My middle one is having friends over for a final get-together before they scatter for college.  Of course its here as all of their parties have been ever since they started playing D&D. They’re going to play around a bit today and spend the night here, then go to ComicCon tomorrow.  Bob and I are going to pop in to ComicCon and see what it is like.  We’ve never been to one.  SO we will see.

I really want to go back to bed.  I am sleepy.  But there’s too much to do, so we will see how much of it gets one once I get moving.  Hopefully all of it.  We will see.  My mood seems to be pretty goo; it’s just my motivation needs some kickstart.


#FeatureFriday: Meet blogger ‘Without Grace’

Every once in a while I throw the line out to fish for more bloggers. Not only because I’m sure our readers get bored of our voices but I like […]

Overcoming the “8 Reasons Why People Don’t Get Treatment for Mental Illness” by Dr. David Susman. 

Pretty great article for anyone struggling to accept they have a mental illness. So many reasons not to accept that we have these wretched illnesses. Dr. Susman offers alternative ways of looking at things, more helpful and constructive ways. Would be a great read for relatives of those struggling with mental illness as well.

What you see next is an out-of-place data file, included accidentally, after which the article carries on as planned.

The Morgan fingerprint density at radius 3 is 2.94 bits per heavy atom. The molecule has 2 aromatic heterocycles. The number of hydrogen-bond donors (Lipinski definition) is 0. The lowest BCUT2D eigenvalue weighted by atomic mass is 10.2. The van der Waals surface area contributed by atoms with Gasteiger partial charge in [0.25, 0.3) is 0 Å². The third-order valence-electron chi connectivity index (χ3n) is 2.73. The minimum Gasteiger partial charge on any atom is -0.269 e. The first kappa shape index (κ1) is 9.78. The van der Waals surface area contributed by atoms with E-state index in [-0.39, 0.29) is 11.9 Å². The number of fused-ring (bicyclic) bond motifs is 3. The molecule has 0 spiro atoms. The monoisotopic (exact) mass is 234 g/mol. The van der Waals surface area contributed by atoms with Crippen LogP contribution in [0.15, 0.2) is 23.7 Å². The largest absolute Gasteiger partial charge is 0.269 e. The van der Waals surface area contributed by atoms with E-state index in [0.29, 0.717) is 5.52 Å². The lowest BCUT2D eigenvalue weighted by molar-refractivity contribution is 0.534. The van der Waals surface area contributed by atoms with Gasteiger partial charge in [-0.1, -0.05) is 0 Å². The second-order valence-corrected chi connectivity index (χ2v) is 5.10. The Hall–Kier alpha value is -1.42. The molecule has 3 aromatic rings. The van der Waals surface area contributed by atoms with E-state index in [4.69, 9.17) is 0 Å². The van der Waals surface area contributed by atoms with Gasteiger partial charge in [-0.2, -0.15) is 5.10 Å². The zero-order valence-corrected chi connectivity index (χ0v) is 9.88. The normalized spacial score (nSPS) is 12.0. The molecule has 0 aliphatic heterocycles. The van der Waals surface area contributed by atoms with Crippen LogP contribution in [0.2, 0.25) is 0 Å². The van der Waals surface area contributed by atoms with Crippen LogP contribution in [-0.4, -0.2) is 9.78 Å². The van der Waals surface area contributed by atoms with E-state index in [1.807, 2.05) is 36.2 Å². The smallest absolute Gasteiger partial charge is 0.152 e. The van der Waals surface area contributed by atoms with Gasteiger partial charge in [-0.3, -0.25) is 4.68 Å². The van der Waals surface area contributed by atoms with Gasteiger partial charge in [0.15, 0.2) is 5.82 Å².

Me, after my first depression, at which point I had no idea what the hell happened to me, but after that, I realized and accepted that I suffered from a mental illness. My first manic phase when I was Alice in Wonderland, and what a wonderland it was, well it was quite difficult to disavow my illness. After that first manic phase, I of course had to accept that I had bipolar 1. And though I’ve lost my baby brother to this illness, 31 years after my diagnosis, I’m still here. 


June 1, 2017 by David Susman
My most popular blog post to date is “8 Reasons Why People Don’t Get Treatment for Mental Illness.” In it, I described several common obstacles and barriers which often keep people from seeking or obtaining treatment for mental illness.

This post clearly struck a chord with a lot of people, including those who have had negative experiences with treatment and family members trying to persuade their loved ones to seek help. You can read the original post here.